Messiah is everything. In today’s DAILY PORTION email, I address the long debated issue of Matthew seemingly misinterpreting Isaiah 7:14. Those who have become used to ancient ways of interpreting texts, such as the midrashes of the Jewish sages, are not surprised by what Matthew has done. It’s a Jewish thing. (Note: a midrash is a creative interpretation of a scripture text that makes for a sermon-like application and the classical midrashes were written from the 3rd through 10th centuries by the Sages of Judaism).
Messiah, Whose Birth Means Liberation
If the words of a prophet 2,700 years ago, about the timing of peace and the end of a threat being signified by the birth of a child, was significant, how much more then the birth of the divine Messiah? Matthew is not talking about some prophecy that a virgin would miraculously conceive. It is true that the LXX’s (Septuagint’s, the Greek translation of the Torah) choice of parthenos παρθένος in Isaiah 7:14 (translating the Hebrew almah, עַלְמָה, young woman) does allow for a comparison to the fact that Mary was a virgin who miraculously conceived. But Matthew is talking about something more than a crude misinterpretation of Isaiah. He means that Yeshua’s life is comparable to the great events of Israel’s history and that he is the true child whose birth brings salvation.
ve’davak וְדָבַק is the Vav-conversive Qal Perfect from the root דבק. To cling. “… and clings to his wife.” In Judaism devekut דבקות is the practice of clinging to God emotionally and in our daily thoughts. Whether we apply this word to our marriage or our relationship with God, it is a powerful idea.
plei-roh-thei πληρωθῇ from plei-ro-oh πληροω. Fill. “This happened so that what was spoken by the prophet would be filled full.” Does not mean “fulfill.” It is the simple verb for filling something up. Matthew uses it with key texts where he gives a midrash-like interpretation. For example, here, Isaiah was referring to a young bride who would soon become pregnant (non-miraculously) as a timing marker for peace in Judah and the end of the Aramean-Israelite threat against Judah. Matthew makes a midrash, comparing the prophetic announcement of the birth of a child whose arrival symbolizes salvation and the angelic announcement of Yeshua whose birth is actual salvation.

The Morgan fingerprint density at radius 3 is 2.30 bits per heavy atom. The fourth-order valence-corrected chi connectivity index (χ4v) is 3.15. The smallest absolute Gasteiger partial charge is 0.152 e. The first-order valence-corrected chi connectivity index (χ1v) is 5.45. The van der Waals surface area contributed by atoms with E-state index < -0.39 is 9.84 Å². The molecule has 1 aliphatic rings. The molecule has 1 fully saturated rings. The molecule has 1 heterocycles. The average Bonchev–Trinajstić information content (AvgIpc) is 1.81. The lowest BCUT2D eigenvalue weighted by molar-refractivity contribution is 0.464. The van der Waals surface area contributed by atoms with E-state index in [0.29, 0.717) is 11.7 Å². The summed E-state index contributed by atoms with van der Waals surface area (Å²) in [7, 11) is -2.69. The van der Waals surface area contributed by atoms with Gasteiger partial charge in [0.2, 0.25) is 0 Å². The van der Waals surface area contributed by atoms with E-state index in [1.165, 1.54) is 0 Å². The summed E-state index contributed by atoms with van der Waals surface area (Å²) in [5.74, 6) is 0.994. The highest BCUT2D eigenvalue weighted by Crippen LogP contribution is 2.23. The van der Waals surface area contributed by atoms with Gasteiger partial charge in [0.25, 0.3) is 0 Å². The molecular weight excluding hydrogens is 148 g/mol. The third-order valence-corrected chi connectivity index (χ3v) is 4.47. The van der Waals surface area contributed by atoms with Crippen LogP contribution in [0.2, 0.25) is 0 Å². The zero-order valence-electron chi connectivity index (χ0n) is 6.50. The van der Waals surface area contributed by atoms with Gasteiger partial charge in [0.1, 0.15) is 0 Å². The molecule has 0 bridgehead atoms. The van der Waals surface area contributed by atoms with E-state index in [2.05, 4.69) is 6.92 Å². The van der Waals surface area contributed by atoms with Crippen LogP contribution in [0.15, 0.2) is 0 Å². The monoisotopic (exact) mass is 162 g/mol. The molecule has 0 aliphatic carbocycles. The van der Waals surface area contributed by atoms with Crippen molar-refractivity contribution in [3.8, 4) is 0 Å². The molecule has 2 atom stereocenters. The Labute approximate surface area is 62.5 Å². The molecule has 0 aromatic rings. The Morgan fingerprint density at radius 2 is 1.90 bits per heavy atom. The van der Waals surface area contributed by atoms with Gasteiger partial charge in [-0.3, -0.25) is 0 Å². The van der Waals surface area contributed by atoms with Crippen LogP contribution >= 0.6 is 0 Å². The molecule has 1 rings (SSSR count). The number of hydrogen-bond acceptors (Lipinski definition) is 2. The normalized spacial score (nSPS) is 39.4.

Today’s Torah Portion and Commentary: Genesis 2:20-3:21.
Scripture Text: https://www.biblegateway.com/passage/?search=Genesis%202:20-3:21&version=CJB
Commentary Text: http://DerekLeman.com/Genesis#genesis3
Today’s Gospel and Commentary: Matthew 1:18-25.
Commentary Text: http://DerekLeman.com/Matthew#matthew3
Shalom, perceptive readers,
As you can tell from today’s comments and thoughts, I care about reading Matthew 1:20-21 correctly. I think its actual meaning is more inspiring than the erroneous “prophecy fulfilled” view. The takeaway from a text like this is simple. Yeshua is more important than we know.
When I led a congregation, there was a period of time when I downplayed the importance of Messiah. Over time I came to realize Messiah is what makes Messianic Judaism and, more than that, Messiah is everything.
Though most people, Jewish or not, are unaware of the centrality of Messiah, it is a fact of the universe we will all discover. He is the Lord before whom we will all be changed, to whom we will gladly bow in joy and peace.
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